Previous research has demonstrated that the concept of the political cannot be

Previous research has demonstrated that the concept

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 Previous research has demonstrated  that the   concept of the political cannot be limited to the state. Rather, the state can be conceptualised   and analysed as a set of “structural effects” which are the result of societal processes,   technologies and institutions. 8 The state is thus not a distinct domain that is separable from an entity called society. In a  word, the state is a dynamic process and assemblage of practices and discourses that is spread both inside and outside of state territory.  The state is not only constituted but also put into action by competing societal forces and   processes within and beyond the state’s jurisdictions. Respectively, state territories and   borders can both be seen as the results of power struggles related to economy, culture and   politics . As Bob Jessop has  suggested, state power ‘results from a continuing interaction between   the structurally inscribed strategic selectivities of the state as an institutional ensemble and   the changing balance of forces operating within, and at a distance from, the state, and   perhaps, also trying to transform it’ .9 This draws from Nicos Poulantzas, who regarded the state as a social relation  and saw that state power is an institutionally mediated condensation of the transforming balance of forces that are not class-neutral  Political geographers interested in state theory have often drawn from (strategic) relational   theory.11 Various weak and strong forms of globalisation  (economy, culture, and consciousness ) have   forced scholars to re-think the changing balance of forces operating within, across and at a   distance from the state, and, indeed, the whole issue of statehood as well . Respectively,  the   spread of globalising political and policy practices has made the spatialities of the state a   tremendously topical issue since the 1990s . Yet  there is no reason to take for granted the   prevailing ideas about globalisation replacing the territorially imagined world with one of   networks and flows . The neoliberal idea of the rise of a borderless world, so popular in the 1990s, declared the death of the  nation-state prematurely . Globalisation is , as Saskia Sassen suggests,  partly endogenous to the national   rather than the external, and respectively the “global” can be conceptualised as partly   inhabiting the “national” and the “local ”.  Although state borders still have a role to play,   new borderings cut across such borders and become evident both globally and within   national territories .12 Many of the articles in the special section scrutinise this phenomenon in different spatial contexts.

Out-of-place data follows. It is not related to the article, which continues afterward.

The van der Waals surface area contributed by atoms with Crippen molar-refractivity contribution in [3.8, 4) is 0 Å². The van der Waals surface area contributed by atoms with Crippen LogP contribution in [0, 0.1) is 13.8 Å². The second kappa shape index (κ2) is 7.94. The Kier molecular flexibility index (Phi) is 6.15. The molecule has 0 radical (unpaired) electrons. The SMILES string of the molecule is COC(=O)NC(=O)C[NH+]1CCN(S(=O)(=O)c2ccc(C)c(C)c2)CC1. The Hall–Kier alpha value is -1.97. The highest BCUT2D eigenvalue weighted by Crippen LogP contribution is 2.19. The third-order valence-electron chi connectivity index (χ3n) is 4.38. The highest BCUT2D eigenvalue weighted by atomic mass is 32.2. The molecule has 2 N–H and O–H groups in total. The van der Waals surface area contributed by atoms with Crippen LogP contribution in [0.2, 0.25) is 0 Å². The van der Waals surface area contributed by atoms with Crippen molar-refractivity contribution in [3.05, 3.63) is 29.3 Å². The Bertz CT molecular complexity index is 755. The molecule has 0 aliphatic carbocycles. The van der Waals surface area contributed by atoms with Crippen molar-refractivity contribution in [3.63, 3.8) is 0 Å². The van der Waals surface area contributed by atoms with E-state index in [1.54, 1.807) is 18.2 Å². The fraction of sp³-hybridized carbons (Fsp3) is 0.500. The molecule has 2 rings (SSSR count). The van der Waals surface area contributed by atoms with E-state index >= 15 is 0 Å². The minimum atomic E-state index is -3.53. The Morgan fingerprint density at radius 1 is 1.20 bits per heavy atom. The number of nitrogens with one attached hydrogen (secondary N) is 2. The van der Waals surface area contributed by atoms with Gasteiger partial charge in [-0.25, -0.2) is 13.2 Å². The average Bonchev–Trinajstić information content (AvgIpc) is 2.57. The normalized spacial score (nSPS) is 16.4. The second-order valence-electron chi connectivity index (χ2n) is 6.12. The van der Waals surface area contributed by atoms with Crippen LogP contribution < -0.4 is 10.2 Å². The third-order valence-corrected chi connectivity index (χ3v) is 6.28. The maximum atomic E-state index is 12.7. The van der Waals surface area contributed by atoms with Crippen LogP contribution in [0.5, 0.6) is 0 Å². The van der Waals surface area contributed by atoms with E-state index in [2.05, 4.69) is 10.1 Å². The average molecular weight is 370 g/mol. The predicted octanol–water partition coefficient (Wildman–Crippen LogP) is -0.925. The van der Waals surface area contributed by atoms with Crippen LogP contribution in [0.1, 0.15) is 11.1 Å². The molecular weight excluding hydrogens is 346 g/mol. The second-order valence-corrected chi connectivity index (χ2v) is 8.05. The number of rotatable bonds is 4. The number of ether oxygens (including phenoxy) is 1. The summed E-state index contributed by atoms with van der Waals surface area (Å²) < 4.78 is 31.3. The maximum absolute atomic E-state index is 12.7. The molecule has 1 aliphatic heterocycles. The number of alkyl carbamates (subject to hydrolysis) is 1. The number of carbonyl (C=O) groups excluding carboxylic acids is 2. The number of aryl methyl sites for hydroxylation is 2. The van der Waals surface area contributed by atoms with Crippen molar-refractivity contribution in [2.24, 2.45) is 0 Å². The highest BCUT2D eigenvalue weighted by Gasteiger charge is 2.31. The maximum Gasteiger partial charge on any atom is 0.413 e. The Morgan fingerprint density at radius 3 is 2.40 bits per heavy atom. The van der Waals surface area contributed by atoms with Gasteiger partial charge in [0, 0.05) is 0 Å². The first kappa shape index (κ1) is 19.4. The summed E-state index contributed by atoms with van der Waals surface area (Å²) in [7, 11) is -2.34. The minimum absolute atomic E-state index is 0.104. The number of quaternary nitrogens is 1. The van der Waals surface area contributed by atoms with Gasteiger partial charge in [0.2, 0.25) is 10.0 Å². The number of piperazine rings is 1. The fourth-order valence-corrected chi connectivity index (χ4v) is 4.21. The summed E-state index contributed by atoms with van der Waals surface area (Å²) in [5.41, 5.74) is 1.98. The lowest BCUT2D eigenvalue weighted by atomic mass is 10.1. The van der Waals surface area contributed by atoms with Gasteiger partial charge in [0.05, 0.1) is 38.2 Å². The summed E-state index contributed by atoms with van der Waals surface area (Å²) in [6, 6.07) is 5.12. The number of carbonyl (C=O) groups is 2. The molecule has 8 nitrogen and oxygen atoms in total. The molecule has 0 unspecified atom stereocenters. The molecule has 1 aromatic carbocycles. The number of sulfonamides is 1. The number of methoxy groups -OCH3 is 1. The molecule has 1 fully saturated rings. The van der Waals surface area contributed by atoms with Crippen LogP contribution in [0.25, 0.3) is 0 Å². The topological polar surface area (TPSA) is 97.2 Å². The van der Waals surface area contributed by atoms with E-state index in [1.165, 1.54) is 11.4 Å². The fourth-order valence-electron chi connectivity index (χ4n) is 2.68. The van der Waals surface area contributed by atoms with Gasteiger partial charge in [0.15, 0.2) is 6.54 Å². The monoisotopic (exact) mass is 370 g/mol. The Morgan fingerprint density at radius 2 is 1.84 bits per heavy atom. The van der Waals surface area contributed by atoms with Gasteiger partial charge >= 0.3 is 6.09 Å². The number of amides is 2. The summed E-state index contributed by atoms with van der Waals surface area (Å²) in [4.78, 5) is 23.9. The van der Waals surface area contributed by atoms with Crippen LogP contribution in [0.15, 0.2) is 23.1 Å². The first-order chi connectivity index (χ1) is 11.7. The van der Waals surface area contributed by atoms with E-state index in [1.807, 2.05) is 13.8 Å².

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  • Spring '12
  • None
  • sovereign power, bare life, juridical–political order, politically qualified life

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